NEXT ROUND OF RAINGARDENS: Longfellow Creek ‘natural drainage systems’ project launching

(Click for full-size PDF version of map)
If you live in the highlighted areas of eastern West Seattle – this is for you. Seattle Public Utilities is launching the Longfellow Creek “natural drainage systems” project – meant to find ways to keep runoff out of the creek, via raingarden-type installations, among other things. Here’s the announcement we received today, including a survey:

Seattle Public Utilities is working to reduce polluted stormwater runoff from entering the Longfellow basin water system. As part of this effort, we are designing and constructing 7 – 10 blocks of Natural Drainage Systems (NDS) in the Longfellow Creek basin.

SPU is currently working to determine where we can partner with other city departments on related projects and which blocks will be technically feasible for NDS placement. While SPU can only build these systems where it is technically feasible, we would like to incorporate community input into the final decision. (Please see the map for our initial analysis of potentially feasible areas in your neighborhood, where input from the community is needed.)

As part of this effort, SPU is sending a mailing (the attached letter, project brochure, and survey) to residents located on these potentially feasible blocks. We need input from folks who live directly on these project blocks to help inform our final NDS siting decisions. The cutoff for the survey (linked here) is May 26, 2017.

Please feel free to contact Luis Ramirez, project manager, at or 206-684-3660, or April Mills, Line of Business Representative, at or 206-733-9816 for eligibility requirements or our survey outreach approach. Visit our SPU project page for additional information.

As the brochure says, construction is expected to happen in 2019. City and county “natural drainage systems” projects are already in place in other parts of West Seattle including Highland Park, South Delridge, Sunrise Heights, and Westwood.

6 Replies to "NEXT ROUND OF RAINGARDENS: Longfellow Creek 'natural drainage systems' project launching"

  • Buttercup May 5, 2017 (12:05 pm)

    We had these drain gardens put on our street and they are unattractive, only some grasses in them. They are below street level. We told that they would enhance the sea. They don’t look at all like the ones in Sunrise Heights. The project went way over the finish date,  the contractor ran out of money and left the project high and dry for months. Very disappointed in the way it looks.

  • West Coast Nomad May 5, 2017 (6:25 pm)

    When King Country brought this project to Sunrise Heights and Westwood, they called them “bioswales” and then changed the name to rain gardens. Only by getting very engaged did those neighborhoods get a decent outcome. If you live in the Longfellow Creek area slated for this new project, you’ll want to educate yourself, get involved and push back hard if needed to avoid ending up with deep, unsafe and unsightly ditches in front of your house with a few sparse grasses (truly sorry to hear yours didn’t turn out well, Buttercup). Check out what happened when the city brought this project to Ballard: and here’s the website of concerned Sunrise Heights and Westwood neighbors for their project:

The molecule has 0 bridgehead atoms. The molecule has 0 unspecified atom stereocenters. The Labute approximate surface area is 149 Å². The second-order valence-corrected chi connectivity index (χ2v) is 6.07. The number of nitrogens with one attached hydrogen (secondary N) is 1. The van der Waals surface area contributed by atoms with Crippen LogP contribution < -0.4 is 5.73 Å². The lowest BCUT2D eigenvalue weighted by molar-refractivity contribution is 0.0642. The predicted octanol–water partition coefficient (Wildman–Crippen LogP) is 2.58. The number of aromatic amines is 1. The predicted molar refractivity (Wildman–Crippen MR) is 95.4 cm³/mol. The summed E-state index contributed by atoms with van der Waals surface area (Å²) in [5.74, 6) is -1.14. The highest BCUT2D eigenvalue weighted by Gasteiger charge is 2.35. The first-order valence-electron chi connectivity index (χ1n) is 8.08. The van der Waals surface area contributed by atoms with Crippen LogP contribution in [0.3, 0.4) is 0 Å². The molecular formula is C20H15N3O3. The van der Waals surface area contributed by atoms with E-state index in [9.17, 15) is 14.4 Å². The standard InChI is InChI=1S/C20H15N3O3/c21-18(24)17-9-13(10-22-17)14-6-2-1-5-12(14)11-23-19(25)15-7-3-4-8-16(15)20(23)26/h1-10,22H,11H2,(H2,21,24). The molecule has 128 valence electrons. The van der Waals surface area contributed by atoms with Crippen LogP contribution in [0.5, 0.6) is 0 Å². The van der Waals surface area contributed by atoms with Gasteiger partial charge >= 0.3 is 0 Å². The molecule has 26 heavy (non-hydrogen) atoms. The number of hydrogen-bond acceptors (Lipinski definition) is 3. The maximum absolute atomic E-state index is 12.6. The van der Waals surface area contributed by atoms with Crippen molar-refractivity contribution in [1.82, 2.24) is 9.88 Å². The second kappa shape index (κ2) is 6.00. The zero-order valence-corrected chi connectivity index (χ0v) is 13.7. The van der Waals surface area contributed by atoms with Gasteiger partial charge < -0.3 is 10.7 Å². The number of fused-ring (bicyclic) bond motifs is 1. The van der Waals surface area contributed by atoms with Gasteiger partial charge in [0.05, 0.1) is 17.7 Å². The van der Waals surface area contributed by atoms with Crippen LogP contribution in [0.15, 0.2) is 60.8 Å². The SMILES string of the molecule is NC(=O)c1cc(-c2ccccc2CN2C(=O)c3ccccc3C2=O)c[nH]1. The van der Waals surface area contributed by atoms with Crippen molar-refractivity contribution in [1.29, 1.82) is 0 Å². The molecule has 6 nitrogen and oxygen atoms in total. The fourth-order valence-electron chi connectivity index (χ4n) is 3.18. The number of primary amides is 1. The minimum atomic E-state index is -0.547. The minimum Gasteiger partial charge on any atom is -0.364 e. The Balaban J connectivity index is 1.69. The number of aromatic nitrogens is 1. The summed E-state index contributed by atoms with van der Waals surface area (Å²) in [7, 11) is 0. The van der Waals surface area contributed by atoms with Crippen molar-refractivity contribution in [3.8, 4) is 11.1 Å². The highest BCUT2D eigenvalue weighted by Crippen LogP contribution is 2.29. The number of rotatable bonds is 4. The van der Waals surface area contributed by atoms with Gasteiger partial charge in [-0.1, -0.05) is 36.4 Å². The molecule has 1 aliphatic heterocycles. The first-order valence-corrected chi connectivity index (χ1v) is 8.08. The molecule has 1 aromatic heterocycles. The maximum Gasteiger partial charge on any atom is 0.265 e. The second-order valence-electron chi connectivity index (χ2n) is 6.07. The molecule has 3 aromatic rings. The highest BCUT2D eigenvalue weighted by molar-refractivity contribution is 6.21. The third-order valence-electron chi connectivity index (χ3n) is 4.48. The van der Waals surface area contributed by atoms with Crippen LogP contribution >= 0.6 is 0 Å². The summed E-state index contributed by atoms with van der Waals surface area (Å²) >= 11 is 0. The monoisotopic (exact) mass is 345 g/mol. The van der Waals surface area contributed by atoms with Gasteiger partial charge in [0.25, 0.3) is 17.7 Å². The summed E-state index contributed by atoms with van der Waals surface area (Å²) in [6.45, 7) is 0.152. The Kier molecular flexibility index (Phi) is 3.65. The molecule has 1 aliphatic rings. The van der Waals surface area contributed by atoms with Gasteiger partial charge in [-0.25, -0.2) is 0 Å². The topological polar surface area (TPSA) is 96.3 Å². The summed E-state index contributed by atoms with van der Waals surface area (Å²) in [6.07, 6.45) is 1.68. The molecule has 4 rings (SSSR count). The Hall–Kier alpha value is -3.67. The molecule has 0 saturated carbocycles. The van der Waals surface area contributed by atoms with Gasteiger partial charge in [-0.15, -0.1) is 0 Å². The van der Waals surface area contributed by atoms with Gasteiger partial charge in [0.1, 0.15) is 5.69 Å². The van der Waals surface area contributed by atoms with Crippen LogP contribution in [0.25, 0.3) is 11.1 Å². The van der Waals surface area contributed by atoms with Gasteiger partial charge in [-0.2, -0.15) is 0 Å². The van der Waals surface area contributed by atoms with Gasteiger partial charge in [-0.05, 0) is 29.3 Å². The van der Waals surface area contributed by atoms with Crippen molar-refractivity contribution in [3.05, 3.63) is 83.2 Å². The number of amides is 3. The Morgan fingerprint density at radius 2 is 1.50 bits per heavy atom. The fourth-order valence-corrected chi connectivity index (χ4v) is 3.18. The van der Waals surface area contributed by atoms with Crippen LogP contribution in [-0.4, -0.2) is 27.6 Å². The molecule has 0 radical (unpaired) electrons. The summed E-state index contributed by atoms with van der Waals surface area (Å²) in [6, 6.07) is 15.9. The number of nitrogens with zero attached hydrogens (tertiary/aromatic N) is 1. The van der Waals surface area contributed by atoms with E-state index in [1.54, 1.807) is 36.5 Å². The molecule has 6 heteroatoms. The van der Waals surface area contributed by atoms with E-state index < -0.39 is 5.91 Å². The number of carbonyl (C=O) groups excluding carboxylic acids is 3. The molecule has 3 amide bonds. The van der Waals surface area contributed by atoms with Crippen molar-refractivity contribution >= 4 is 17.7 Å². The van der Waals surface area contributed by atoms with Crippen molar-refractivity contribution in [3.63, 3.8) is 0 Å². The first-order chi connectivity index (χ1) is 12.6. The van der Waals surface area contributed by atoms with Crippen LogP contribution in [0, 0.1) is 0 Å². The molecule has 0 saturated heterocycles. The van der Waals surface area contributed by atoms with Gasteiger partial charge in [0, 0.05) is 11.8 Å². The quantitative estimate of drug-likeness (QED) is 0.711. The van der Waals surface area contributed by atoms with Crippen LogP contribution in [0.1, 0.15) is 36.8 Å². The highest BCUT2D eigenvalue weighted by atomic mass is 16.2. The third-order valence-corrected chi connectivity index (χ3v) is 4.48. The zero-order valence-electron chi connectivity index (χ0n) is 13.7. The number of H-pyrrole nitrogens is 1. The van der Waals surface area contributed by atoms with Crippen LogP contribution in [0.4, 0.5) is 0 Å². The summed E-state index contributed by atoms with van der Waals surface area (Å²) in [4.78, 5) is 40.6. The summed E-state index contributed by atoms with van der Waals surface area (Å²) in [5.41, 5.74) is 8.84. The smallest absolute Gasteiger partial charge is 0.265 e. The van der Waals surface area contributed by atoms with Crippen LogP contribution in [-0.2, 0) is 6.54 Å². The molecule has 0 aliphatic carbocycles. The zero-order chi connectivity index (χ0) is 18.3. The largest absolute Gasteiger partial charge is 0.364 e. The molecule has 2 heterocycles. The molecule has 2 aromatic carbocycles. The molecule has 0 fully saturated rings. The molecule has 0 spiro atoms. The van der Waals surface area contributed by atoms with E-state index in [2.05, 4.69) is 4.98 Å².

• nachobeaver May 5, 2017 (6:48 pm)

    ya look at the rain gardens on 17th “the greenway” hahaha that project was a catastorphy!! the contractor went on strike for like over 6 months totalled 2 of the neighbors cars with there tractor and then one of the workers decided to get high and drive his car through a fence and almost killed 2 kids playing in the frontyard!! All the plants in em are bairly living and it always smells like sewage on hot days way to go city of seattle😡another fine waste of tax money

  • dcn May 5, 2017 (7:24 pm)

    My street is on the map as a potential site for the next round. I am ambivalent right now. I see the need, and I’ve seen some rain gardens turn out well. I worry about long-term maintenance by the city (like what happens if plants die during summer droughts?). And I wonder if there are any potential negative consequences to the surrounding land (and land downhill) for all that water that is redirected underground at point sources like the drains in the bioswales. 

    I was surprised to see my street on the map, though, since there are bioswales 2 blocks uphill from me, and because the city said my property didn’t qualify for the Rainwise program when I looked into that last year.

    I will keep an open mind and stay engaged in the process.

  • Joan May 5, 2017 (7:44 pm)

    Sorry to hear about all the bad experiences with rain gardens. I walk through High Point frequently and they have some wonderful, plant-filled rain gardens. They are an excellent way to help filter runoff before it reaches Puget  Sound. When they are done correctly! But not everyone can have them. My street, for example, has no curbs, sidewalks or parking strips, so I don’t see how we could do it.

  • avie May 5, 2017 (10:14 pm)

     Well, if this is what they did up on 25th Ave SW a few years ago, it looks great and really improved the quality and character of the street.  It also added some much needed curbs. 

    We need all the drainage help we can get.  Looking forward to it.

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